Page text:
Childcare and More.
Democrats in addition contend that child care and care for older adults and those with disabilities are critical for supporting the country’s economy and overall well-being, along with access to high-speed internet.
“What they really do is identify the needs in these states and how this package could benefit” states, White House Press Secretary Jen Psaki said Monday, adding: “There are different types of funding for infrastructure that would be worked through with Congress as the discussions proceed.”
The new fact sheets don’t offer any estimates on how much money any state could expect to receive if the proposed infrastructure package makes it through the narrowly divided Congress to the president’s desk.
Speaking to regional reporters Monday, Transportation Secretary Pete Buttigieg said it will be up to Congress to determine how exactly each of the many pots of money will be allocated.
Some dollars likely would be doled out through existing grant programs or using formulas based on a state’s population or other factors.
Congress also is expected to allocate money directly for specific projects, reviving a process known as earmarking that could be used to entice skeptical legislators to support a bill by sending money to their home districts and states.
Though specifics of how various dollars will be distributed are yet to be determined, Buttigieg said the overall approach will be intended to be “user-friendly” for state and local officials to figure out.
“The goal is to be responsive when questions come in, and to try to make the process as simple as can be, so you don’t have to be a large enough community to have full-time federal relations experts in order to navigate any application process,” Buttigieg said.
But in order to have any funding to apply for, the Biden administration will need to combat criticism from Republicans at the proposal’s price tag and its unusually broad definition of critical infrastructure.
Senate Majority Leader Mitch McConnell, R-Ky., on Monday called the infrastructure package “a motley assortment of the left’s priciest priorities,” and a bait-and-switch from what voters expect from an infrastructure package.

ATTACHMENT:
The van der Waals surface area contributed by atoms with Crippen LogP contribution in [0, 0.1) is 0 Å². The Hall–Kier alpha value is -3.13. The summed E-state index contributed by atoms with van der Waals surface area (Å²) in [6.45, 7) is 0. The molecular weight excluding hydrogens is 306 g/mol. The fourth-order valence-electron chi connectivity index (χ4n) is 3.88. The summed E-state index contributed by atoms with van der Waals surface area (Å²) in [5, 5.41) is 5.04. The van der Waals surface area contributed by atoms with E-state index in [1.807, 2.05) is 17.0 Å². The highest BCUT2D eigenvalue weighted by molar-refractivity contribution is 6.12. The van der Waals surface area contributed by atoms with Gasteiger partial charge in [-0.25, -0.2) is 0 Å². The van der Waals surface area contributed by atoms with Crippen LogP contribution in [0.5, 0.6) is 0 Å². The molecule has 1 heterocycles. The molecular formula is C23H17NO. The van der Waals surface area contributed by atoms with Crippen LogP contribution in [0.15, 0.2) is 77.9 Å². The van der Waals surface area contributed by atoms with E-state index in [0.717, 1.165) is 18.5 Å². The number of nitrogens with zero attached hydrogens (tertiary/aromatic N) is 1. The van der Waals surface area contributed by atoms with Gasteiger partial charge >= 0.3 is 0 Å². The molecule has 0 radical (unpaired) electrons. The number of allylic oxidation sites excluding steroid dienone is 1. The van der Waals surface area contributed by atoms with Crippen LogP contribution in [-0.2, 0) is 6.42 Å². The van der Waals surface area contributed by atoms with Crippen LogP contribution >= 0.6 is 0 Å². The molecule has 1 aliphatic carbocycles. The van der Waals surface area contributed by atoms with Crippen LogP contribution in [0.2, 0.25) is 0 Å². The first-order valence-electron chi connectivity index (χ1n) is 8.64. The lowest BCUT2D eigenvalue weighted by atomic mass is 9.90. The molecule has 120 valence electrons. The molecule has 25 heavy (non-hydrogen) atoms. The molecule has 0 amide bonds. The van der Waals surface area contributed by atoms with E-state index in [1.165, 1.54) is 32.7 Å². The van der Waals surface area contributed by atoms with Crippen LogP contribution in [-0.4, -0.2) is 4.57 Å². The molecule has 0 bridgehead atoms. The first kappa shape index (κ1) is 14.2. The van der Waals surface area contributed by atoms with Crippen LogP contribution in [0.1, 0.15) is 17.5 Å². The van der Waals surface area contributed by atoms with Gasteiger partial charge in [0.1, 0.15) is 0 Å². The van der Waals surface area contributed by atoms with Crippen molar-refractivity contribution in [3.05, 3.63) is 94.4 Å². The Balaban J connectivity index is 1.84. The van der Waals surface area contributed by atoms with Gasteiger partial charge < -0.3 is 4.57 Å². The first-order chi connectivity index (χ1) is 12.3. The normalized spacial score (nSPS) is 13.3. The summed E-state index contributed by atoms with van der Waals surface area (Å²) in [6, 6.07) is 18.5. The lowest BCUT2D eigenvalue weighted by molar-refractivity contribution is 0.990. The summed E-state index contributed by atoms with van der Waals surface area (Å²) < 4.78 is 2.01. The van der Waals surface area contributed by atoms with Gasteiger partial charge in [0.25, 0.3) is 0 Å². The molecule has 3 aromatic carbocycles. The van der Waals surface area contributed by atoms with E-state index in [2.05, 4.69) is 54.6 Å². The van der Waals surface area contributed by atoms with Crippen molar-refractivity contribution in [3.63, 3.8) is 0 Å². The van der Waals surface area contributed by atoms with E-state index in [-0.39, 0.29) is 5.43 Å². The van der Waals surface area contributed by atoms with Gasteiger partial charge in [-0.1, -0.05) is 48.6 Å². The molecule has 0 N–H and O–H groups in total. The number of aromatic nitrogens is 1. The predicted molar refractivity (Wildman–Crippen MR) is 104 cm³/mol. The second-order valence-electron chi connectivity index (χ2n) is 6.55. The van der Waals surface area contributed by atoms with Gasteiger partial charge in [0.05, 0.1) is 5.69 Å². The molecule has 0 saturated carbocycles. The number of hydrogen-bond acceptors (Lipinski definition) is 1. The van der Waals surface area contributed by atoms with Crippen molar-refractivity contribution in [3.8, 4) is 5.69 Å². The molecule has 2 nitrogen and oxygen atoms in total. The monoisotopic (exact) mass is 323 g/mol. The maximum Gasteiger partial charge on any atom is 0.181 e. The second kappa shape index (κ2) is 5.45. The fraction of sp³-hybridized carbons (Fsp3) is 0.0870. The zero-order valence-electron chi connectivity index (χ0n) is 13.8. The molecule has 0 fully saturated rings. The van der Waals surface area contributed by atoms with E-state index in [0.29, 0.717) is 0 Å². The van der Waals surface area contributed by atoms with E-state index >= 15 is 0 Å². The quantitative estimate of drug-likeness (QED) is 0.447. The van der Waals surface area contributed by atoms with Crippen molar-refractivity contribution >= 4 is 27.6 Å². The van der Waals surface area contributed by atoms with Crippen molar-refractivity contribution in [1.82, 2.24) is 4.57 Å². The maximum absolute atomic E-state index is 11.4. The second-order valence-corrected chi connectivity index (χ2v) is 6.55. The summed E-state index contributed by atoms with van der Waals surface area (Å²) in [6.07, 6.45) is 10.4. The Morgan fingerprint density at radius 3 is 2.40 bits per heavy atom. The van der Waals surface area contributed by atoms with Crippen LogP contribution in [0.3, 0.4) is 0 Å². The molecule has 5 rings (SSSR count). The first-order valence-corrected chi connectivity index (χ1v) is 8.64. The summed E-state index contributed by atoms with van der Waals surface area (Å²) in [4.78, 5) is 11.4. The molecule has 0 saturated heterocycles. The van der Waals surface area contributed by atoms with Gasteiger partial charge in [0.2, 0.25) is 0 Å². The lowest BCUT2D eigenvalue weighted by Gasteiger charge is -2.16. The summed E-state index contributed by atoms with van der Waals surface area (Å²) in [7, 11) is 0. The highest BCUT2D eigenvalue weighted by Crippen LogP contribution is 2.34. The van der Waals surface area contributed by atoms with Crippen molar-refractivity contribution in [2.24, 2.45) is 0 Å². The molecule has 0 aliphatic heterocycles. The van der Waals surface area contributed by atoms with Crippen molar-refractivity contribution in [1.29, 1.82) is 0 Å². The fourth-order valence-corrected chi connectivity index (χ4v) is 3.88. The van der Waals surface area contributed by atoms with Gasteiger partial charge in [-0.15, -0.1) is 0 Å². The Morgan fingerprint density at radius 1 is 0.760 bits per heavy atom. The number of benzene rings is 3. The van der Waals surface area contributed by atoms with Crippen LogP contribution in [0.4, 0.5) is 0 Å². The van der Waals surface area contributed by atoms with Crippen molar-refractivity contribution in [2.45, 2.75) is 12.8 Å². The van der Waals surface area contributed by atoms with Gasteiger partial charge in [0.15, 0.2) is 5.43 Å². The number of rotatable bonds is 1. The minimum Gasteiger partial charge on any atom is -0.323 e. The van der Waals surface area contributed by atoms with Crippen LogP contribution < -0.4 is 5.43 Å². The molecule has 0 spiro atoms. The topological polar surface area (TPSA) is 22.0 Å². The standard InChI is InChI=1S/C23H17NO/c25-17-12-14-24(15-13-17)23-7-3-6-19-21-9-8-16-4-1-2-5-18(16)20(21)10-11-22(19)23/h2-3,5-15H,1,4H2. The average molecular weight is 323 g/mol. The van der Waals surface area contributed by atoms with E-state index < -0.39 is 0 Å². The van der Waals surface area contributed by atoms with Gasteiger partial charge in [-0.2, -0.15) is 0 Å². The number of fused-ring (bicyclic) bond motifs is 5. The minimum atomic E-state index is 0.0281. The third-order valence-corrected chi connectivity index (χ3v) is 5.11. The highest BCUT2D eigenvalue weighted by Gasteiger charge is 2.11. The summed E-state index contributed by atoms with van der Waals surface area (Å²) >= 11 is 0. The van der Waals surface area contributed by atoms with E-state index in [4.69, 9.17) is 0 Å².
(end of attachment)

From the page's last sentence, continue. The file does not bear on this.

“Less than 6 percent of this proposal goes to roads and bridges,” he said. “It’s not remotely targeted toward what Americans think they’re getting when politicians campaign on infrastructure.”
Responding to such critiques, Buttigieg pointed to massive national projects like the transcontinental railroad or the interstate highway system, arguing that those ambitious programs also changed how Americans thought about infrastructure.
“They challenged the country to expand its definition of infrastructure from what had prevailed in the past,” Buttigieg said, arguing that broadband internet is just as critical today as those projects were.
Asked how he’s pitching the proposal to Republican lawmakers and governors, Buttigieg replied that he hasn’t needed to argue why there’s a need for more investments, emphasizing that the size of the package will ensure that every state benefits.
The Biden administration’s state-centered fact sheets were published hours ahead of a bipartisan White House meeting between Biden and a handful of lawmakers, including Republican Rep. Garret Graves of Louisiana and Democratic Rep. David Price of North Carolina.
Graves serves on the Transportation & Infrastructure Committee, and Price is chairman of the Appropriations Committee’s panel on transportation spending.